Probable cause exists where the facts and circumstances within the knowledge of the officers and of which they had reasonably trustworthy information were sufficient to warrant a prudent and cautious man in believing that the arrested person had committed or was committing the felonious offense. The essence of "probable cause" is reasonable ground for belief of guilt. State v. Hawkins, supra; State v. Littlefield, 1965, 161 Me. 415, 213 A.2d 431; Beck v. Ohio, 1964, 379 U.S. 89, 91, 85 S. Ct. 223, 224, 13 L. Ed. 2d 142. The information must establish more than a bare suspicionHenry v. United States, 1959, 80 S. Ct. 168, 361 U.S. 98, 4 L. Ed. 2d 134, but it need not equate the quantum of proof necessary to support a convictionDraper v. United States, 1959, 358 U.S. 307, 79 S. Ct. 329, 3 L. Ed. 2d 327. Probable cause, however, is to be evaluated from the collective information of the police at the time of arrest and not merely on the personal knowledge of the arresting officer. Johnson v. State, 1970, Ark., 458 S.W.2d 409. The knowledge of each officer working in co-ordination in an attempt to solve a reported crime is the knowledge of all. Probable cause can rest upon the collective information of the police, rather than solely on the knowledge of the officer who actually makes the arrest. United States v. Romero, 1957, 2d Cir., 249 F.2d 371; People v. Peak, 1963, 29 Ill. 2d 343, 194 N.E.2d 322; Commonwealth v. McDermott, 1964, 347 Mass. 246, 197 N.E.2d 668; Taylor *489 v. State, 1965, 238 Md. 424, 209 A.2d 595; State v. Fioravanti, 1965, 46 N.J. 109, 215 A.2d 16; United States v. Pitt, 1967, 4th Cir., 382 F.2d 322.

The Court in Smith v. United States, 1966, 123 U.S.App.D.C. 202, 358 F.2d 833, cert. denied 386 U.S. 1008, 87 S. Ct. 1350, 18 L. Ed. 2d 448, in the words of our present Chief Justice of the United States Supreme Court, said:

"The knowledge or information of the arresting officer at the time of arrest is relevant only where an arrest is predicated on that officer's personal observations and information concerning the criminal act. The correct test is whether a warrant if sought could have been obtained by law enforcement agency application which disclosed its corporate information, not whether any one particular officer could have obtained it on what information he individually possessed." (Emphasis supplied.)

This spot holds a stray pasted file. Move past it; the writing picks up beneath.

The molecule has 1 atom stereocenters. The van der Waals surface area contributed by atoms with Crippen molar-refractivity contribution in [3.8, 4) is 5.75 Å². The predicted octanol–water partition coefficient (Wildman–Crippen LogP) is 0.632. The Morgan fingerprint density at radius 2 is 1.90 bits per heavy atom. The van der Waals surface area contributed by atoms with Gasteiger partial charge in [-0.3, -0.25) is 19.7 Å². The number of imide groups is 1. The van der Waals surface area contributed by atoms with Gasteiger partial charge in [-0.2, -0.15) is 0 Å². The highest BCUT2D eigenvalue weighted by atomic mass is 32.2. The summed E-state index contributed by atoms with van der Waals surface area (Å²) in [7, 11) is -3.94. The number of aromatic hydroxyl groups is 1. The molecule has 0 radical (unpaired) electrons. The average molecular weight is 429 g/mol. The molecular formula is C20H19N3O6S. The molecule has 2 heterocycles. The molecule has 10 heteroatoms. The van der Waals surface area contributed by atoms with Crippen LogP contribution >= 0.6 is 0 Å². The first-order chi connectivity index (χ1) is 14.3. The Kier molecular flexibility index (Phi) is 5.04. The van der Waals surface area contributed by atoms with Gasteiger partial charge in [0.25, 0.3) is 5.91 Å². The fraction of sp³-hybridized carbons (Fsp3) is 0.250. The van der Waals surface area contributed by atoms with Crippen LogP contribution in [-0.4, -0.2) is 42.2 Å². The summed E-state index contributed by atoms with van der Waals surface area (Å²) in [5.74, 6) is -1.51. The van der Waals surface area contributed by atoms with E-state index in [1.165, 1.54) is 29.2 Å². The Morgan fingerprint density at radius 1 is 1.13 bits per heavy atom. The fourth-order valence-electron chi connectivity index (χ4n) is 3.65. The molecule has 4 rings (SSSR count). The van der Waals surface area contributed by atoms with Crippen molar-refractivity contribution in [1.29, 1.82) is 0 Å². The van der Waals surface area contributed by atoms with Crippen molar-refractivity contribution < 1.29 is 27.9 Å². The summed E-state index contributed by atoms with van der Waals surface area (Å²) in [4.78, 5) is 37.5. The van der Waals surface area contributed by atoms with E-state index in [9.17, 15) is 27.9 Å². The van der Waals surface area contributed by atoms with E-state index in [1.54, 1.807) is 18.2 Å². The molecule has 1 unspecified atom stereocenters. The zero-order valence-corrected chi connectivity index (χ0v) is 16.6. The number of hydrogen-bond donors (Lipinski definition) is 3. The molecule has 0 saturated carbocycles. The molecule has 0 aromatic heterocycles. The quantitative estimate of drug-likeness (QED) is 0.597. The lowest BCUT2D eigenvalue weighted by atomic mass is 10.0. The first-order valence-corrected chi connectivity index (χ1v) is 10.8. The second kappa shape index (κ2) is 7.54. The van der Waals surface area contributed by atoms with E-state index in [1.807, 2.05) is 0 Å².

Furthermore, it is not necessary that the collective knowledge of the other police officers be imparted to the arresting officer to make out probable cause. United States v. Bianco, 1951, 3d Cir., 189 F.2d 716. It would be impractical and border on the absurd to require complete briefing of the arresting officers respecting the detailed collective information of the police department as a prerequisite to a valid arrest. Probable cause must be judged on the basis of the composite information in possession of the police and if that knowledge in its totality shows probable cause, a policeman who makes the arrest upon an order to do so under such circumstances, acts upon probable cause. State v. Fioravanti, 1965, 46 N.J. 109, 215 A.2d 16.

Trooper McDunnah (the arresting officer) and Detective Janson of the Maine State Police through their own investigation had together more than enough information to establish probable cause that Smith had committed a variety of felonies including rape at the L. D. home on Bristol Road in Damariscotta in the early hours of the morning of March 20, 1969. Both officers, prior to Smith's arrest, had interviewed Miss L. D. and had received from her the information that at about midnight she was awakened by a man who was on top of her in bed and she disclosed the sordid events that followed. She claimed that he raped her and the officers observed bruises about the face. Medical analysis revealed the presence of male sperm in the area of the vagina. Both officers upon investigation of the premises observed the pulling of the telephone wires, the broken cellar window, droppings of blood from the cellar to Miss L. D.'s bedroom. The circumstances as viewed by the officers presented reasonable ground of belief that someone had committed rape upon the person of Miss L. D. Did they have reasonable ground justifying their belief that the defendant Smith had committed the same? With Patrolman Bowers' report that he had observed the Smith auto near the L. D. premises at about the time of the crime, together with the reliable information from defendant's wife herself that Smith who had left with the car had called her to tell her that he had broken into the L. D. home and had raped Miss L. D., the officers had sufficient probable cause to arrest Smith for rape. We conclude that Smith's arrest was valid and the seizures made by the police as incident to a valid arrest were legal and not subject to suppression. There was no error in denying defendant's motion to suppress.


Defendant objected to the admissibility of his signed confession on the ground that it was not voluntarily made. The sole underlying basis for the claim of involuntariness was stated by defendant's counsel to be the officer's disclosure to the accused, prior to confession, that the defendant was in trouble for the following reasons: he, the officer, had a witness that could place defendant's car within 50 feet of the L. D. driveway, was in possession of fibers of *490 clothing and scrapings of dried blood taken from the scene which could be analysed for comparison with his blood and clothes by the laboratory of the Federal Bureau of Investigation in Washington. The officer informed the defendant he noticed a piece of skin was missing from his hand and the shape and size of the area of the missing skin was the same as of the piece of skin which the officer had retrieved from the L. D. home. Counsel argues that these disclosures psychologically subdued Smith's mental processes to such coercive intensity as to fatally taint his confession as involuntary. We disagree.